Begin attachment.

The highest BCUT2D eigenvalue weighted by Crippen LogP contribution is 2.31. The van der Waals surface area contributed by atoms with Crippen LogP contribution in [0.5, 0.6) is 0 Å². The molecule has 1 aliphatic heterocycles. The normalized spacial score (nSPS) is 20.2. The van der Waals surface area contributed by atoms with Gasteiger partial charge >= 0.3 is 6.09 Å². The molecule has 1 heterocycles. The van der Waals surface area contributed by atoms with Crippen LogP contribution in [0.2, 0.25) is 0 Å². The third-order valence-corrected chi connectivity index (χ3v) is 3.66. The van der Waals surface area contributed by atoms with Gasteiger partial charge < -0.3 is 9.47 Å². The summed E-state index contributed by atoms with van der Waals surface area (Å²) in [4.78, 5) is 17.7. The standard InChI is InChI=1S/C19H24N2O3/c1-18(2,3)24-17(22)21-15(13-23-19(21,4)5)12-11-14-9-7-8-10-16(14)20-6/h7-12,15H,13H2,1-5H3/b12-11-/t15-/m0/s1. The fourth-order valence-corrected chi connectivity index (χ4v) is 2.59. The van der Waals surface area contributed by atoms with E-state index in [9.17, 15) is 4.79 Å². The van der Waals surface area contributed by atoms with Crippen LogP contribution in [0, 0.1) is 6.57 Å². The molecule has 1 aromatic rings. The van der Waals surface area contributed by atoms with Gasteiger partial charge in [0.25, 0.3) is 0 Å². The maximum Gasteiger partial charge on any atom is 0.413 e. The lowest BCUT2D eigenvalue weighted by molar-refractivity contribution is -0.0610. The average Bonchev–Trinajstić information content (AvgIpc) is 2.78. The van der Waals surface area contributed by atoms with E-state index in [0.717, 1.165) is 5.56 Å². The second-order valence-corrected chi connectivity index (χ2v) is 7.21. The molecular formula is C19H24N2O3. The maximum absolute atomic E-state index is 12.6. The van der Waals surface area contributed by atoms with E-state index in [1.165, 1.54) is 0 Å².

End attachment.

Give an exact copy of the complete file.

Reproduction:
The highest BCUT2D eigenvalue weighted by Crippen LogP contribution is 2.31. The van der Waals surface area contributed by atoms with Crippen LogP contribution in [0.5, 0.6) is 0 Å². The molecule has 1 aliphatic heterocycles. The normalized spacial score (nSPS) is 20.2. The van der Waals surface area contributed by atoms with Gasteiger partial charge >= 0.3 is 6.09 Å². The molecule has 1 heterocycles. The van der Waals surface area contributed by atoms with Crippen LogP contribution in [0.2, 0.25) is 0 Å². The third-order valence-corrected chi connectivity index (χ3v) is 3.66. The van der Waals surface area contributed by atoms with Gasteiger partial charge < -0.3 is 9.47 Å². The summed E-state index contributed by atoms with van der Waals surface area (Å²) in [4.78, 5) is 17.7. The standard InChI is InChI=1S/C19H24N2O3/c1-18(2,3)24-17(22)21-15(13-23-19(21,4)5)12-11-14-9-7-8-10-16(14)20-6/h7-12,15H,13H2,1-5H3/b12-11-/t15-/m0/s1. The fourth-order valence-corrected chi connectivity index (χ4v) is 2.59. The van der Waals surface area contributed by atoms with E-state index in [9.17, 15) is 4.79 Å². The van der Waals surface area contributed by atoms with Crippen LogP contribution in [0, 0.1) is 6.57 Å². The molecule has 1 aromatic rings. The van der Waals surface area contributed by atoms with Gasteiger partial charge in [0.25, 0.3) is 0 Å². The maximum Gasteiger partial charge on any atom is 0.413 e. The lowest BCUT2D eigenvalue weighted by molar-refractivity contribution is -0.0610. The average Bonchev–Trinajstić information content (AvgIpc) is 2.78. The van der Waals surface area contributed by atoms with E-state index in [0.717, 1.165) is 5.56 Å². The second-order valence-corrected chi connectivity index (χ2v) is 7.21. The molecular formula is C19H24N2O3. The maximum absolute atomic E-state index is 12.6. The van der Waals surface area contributed by atoms with E-state index in [1.165, 1.54) is 0 Å².